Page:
The forward-thinking and bold work of the Maui Council I wrote about previously clearly struck a chord.
If you missed it read: “Policy and Politics – Learning From Maui County”
The question: “How do we get our Council to do this?”
The answer: Stop rewarding bad behavior. Stop reelecting councilmembers who do not put the community and environment first, and/or who talk-the-talk but do nothing except hold space. Instead identify candidates who share common values, actively help to get them elected, and then stick with them as they do their job.
It’s clear a majority of Maui’s councilmembers’ are solid in their values – community-based aloha ʻāina values. They are smart, hard-working, and not afraid to challenge big money and the corporate establishment.
They’re also able to work together toward common goals, setting aside ego and political grandstanding, and they don’t let the perfect get in the way of the good.
Most council/legislative bodies are governed by the law of inertia – a body at rest will remain at rest unless pushed, pulled, cajoled, or coerced into motion. Many newly elected policy-makers come into the system raring to go and itching to make change happen. They soon run into the realities of inertia and discover that many of their colleagues prefer to simply balance the budget, bring home some bacon for their district, and avoid controversy and conflict.
The easiest path of action by a councilmember/legislator is often to do nothing. They must talk about doing something, and they must move the pieces around on the board so it appears they are doing something, but doing nothing is the safest and most common path taken.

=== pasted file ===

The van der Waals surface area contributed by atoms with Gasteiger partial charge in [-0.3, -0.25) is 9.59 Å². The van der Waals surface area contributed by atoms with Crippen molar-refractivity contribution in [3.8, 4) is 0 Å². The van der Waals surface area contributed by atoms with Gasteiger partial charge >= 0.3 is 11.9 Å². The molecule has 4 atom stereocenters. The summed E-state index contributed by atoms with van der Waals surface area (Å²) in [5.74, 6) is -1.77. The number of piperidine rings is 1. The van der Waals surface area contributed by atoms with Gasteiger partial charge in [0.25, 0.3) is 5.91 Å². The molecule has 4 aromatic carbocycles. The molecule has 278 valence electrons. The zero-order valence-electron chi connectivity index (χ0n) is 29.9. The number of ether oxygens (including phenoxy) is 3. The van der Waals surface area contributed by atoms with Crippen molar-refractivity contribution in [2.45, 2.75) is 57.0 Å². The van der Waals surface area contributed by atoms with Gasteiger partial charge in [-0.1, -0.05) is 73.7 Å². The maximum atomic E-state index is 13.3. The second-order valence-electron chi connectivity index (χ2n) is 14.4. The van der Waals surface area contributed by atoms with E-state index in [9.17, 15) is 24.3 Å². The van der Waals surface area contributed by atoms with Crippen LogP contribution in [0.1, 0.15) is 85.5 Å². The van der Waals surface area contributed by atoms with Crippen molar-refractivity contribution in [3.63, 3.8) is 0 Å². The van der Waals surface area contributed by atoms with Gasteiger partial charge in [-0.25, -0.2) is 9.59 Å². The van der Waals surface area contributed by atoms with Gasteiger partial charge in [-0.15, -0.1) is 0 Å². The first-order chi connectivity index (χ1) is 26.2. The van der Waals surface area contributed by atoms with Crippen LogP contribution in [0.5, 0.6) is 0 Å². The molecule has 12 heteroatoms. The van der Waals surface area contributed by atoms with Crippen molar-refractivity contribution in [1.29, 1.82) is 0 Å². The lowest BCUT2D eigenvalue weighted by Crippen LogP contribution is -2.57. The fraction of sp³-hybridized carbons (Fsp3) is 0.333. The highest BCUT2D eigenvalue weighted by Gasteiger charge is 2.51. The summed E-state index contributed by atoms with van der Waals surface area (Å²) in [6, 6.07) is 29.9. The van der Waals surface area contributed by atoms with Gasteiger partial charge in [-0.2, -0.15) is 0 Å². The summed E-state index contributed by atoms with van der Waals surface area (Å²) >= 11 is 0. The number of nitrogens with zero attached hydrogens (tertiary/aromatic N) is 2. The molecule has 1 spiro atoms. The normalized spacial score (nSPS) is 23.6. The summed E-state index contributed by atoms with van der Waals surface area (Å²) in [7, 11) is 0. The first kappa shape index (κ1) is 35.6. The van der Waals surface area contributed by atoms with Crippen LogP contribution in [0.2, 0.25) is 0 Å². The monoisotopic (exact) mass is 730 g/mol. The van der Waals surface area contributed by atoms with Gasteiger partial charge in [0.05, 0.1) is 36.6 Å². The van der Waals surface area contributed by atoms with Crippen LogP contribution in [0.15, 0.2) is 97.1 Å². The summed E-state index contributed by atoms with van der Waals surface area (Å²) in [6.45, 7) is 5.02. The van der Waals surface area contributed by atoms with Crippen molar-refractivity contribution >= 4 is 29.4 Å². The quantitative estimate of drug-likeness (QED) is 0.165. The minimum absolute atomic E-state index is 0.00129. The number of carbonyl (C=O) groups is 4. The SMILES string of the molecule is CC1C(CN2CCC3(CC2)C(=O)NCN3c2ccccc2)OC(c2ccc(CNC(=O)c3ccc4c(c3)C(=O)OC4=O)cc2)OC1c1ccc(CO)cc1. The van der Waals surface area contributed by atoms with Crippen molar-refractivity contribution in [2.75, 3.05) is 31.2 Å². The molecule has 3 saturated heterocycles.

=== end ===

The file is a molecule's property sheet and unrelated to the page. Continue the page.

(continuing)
To be clear, a single individual on any council can make a difference, but to do what the Maui Council is doing and in fact to move any new policy of substance forward requires a majority willing to break the inertia and move in a new direction, taking some risks.
And that’s what they have on Maui – a Council majority of 5 willing to consistently vote for positive change. This is why Maui has the most progressive property tax structure, the most aggressive affordable housing policy, the strongest support for local agriculture, and a moratorium on new hotel and vacation rental development – to name just a few examples.
Majority rules. We learned this on the playground in elementary school.
When you have a majority of members who share common values, who trust each other, and who aren’t in constant fear of losing their next election – the results can move mountains.
Critically important also is the fact that the community backs them up. The community on Maui shows up to testify, and they show up to help their candidates campaign and win.
It’s like that positive feedback loop you’ve heard me mention before. The Councilmember does good things, and the people recognize and mahalo that achievement, and they show up to help and support keeping them in office as well. It’s a nice positive feedback loop to be caught in – both sides feel the love and both sides are motivated to keep doing more.
The general election will conclude on November 8th. Ballots will be mailed to homes across Hawaiʻi on or about October 20th. There’s not a lot of time.
Please help if you can.